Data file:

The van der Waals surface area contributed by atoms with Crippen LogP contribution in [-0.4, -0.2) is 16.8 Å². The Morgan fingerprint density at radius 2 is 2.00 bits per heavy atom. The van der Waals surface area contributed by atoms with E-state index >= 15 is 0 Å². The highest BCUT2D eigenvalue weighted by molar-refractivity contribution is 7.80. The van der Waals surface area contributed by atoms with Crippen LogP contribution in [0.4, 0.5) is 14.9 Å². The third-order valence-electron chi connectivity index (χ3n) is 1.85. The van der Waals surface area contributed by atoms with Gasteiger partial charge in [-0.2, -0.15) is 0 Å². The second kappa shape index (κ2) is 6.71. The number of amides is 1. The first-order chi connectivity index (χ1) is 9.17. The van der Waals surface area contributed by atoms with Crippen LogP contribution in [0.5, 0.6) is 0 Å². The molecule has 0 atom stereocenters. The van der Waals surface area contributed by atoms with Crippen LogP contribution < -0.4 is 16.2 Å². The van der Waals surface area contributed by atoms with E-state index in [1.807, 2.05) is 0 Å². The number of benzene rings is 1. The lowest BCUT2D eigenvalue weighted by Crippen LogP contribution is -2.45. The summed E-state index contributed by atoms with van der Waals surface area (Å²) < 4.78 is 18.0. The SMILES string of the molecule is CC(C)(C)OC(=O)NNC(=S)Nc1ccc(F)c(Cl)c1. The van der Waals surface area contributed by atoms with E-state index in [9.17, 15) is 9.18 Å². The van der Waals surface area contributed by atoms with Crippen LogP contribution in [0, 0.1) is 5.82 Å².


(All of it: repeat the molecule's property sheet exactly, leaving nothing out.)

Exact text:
The van der Waals surface area contributed by atoms with Crippen LogP contribution in [-0.4, -0.2) is 16.8 Å². The Morgan fingerprint density at radius 2 is 2.00 bits per heavy atom. The van der Waals surface area contributed by atoms with E-state index >= 15 is 0 Å². The highest BCUT2D eigenvalue weighted by molar-refractivity contribution is 7.80. The van der Waals surface area contributed by atoms with Crippen LogP contribution in [0.4, 0.5) is 14.9 Å². The third-order valence-electron chi connectivity index (χ3n) is 1.85. The van der Waals surface area contributed by atoms with Gasteiger partial charge in [-0.2, -0.15) is 0 Å². The second kappa shape index (κ2) is 6.71. The number of amides is 1. The first-order chi connectivity index (χ1) is 9.17. The van der Waals surface area contributed by atoms with Crippen LogP contribution in [0.5, 0.6) is 0 Å². The molecule has 0 atom stereocenters. The van der Waals surface area contributed by atoms with Crippen LogP contribution < -0.4 is 16.2 Å². The van der Waals surface area contributed by atoms with E-state index in [1.807, 2.05) is 0 Å². The number of benzene rings is 1. The lowest BCUT2D eigenvalue weighted by Crippen LogP contribution is -2.45. The summed E-state index contributed by atoms with van der Waals surface area (Å²) < 4.78 is 18.0. The SMILES string of the molecule is CC(C)(C)OC(=O)NNC(=S)Nc1ccc(F)c(Cl)c1. The van der Waals surface area contributed by atoms with E-state index in [9.17, 15) is 9.18 Å². The van der Waals surface area contributed by atoms with Crippen LogP contribution in [0, 0.1) is 5.82 Å².